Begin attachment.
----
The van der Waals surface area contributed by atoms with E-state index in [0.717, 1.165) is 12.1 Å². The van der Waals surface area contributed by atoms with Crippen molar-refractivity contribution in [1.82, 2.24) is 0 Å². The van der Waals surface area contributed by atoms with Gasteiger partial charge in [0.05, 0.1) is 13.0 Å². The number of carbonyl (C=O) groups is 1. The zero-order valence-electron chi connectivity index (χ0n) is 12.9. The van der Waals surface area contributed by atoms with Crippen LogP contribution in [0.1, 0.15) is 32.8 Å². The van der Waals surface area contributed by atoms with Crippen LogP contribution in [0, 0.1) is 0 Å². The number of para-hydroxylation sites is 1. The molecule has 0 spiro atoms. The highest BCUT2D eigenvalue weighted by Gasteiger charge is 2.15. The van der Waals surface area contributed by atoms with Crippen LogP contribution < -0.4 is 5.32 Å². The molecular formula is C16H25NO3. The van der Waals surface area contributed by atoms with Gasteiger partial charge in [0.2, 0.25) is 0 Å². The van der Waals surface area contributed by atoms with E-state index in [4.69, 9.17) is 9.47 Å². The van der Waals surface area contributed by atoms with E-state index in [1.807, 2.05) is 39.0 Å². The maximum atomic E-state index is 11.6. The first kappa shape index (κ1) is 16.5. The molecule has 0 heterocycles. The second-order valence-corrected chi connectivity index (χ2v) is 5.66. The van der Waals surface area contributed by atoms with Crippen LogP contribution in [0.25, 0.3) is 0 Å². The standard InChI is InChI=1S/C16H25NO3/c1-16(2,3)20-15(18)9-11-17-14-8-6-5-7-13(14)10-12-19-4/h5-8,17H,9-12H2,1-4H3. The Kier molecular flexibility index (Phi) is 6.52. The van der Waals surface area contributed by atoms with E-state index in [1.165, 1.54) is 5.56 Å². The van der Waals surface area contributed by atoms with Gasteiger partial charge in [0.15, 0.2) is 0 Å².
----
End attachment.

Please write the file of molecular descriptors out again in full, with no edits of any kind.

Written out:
The van der Waals surface area contributed by atoms with E-state index in [0.717, 1.165) is 12.1 Å². The van der Waals surface area contributed by atoms with Crippen molar-refractivity contribution in [1.82, 2.24) is 0 Å². The van der Waals surface area contributed by atoms with Gasteiger partial charge in [0.05, 0.1) is 13.0 Å². The number of carbonyl (C=O) groups is 1. The zero-order valence-electron chi connectivity index (χ0n) is 12.9. The van der Waals surface area contributed by atoms with Crippen LogP contribution in [0.1, 0.15) is 32.8 Å². The van der Waals surface area contributed by atoms with Crippen LogP contribution in [0, 0.1) is 0 Å². The number of para-hydroxylation sites is 1. The molecule has 0 spiro atoms. The highest BCUT2D eigenvalue weighted by Gasteiger charge is 2.15. The van der Waals surface area contributed by atoms with Crippen LogP contribution < -0.4 is 5.32 Å². The molecular formula is C16H25NO3. The van der Waals surface area contributed by atoms with Gasteiger partial charge in [0.2, 0.25) is 0 Å². The van der Waals surface area contributed by atoms with E-state index in [4.69, 9.17) is 9.47 Å². The van der Waals surface area contributed by atoms with E-state index in [1.807, 2.05) is 39.0 Å². The maximum atomic E-state index is 11.6. The first kappa shape index (κ1) is 16.5. The molecule has 0 heterocycles. The second-order valence-corrected chi connectivity index (χ2v) is 5.66. The van der Waals surface area contributed by atoms with Crippen LogP contribution in [0.25, 0.3) is 0 Å². The standard InChI is InChI=1S/C16H25NO3/c1-16(2,3)20-15(18)9-11-17-14-8-6-5-7-13(14)10-12-19-4/h5-8,17H,9-12H2,1-4H3. The Kier molecular flexibility index (Phi) is 6.52. The van der Waals surface area contributed by atoms with E-state index in [1.165, 1.54) is 5.56 Å². The van der Waals surface area contributed by atoms with Gasteiger partial charge in [0.15, 0.2) is 0 Å².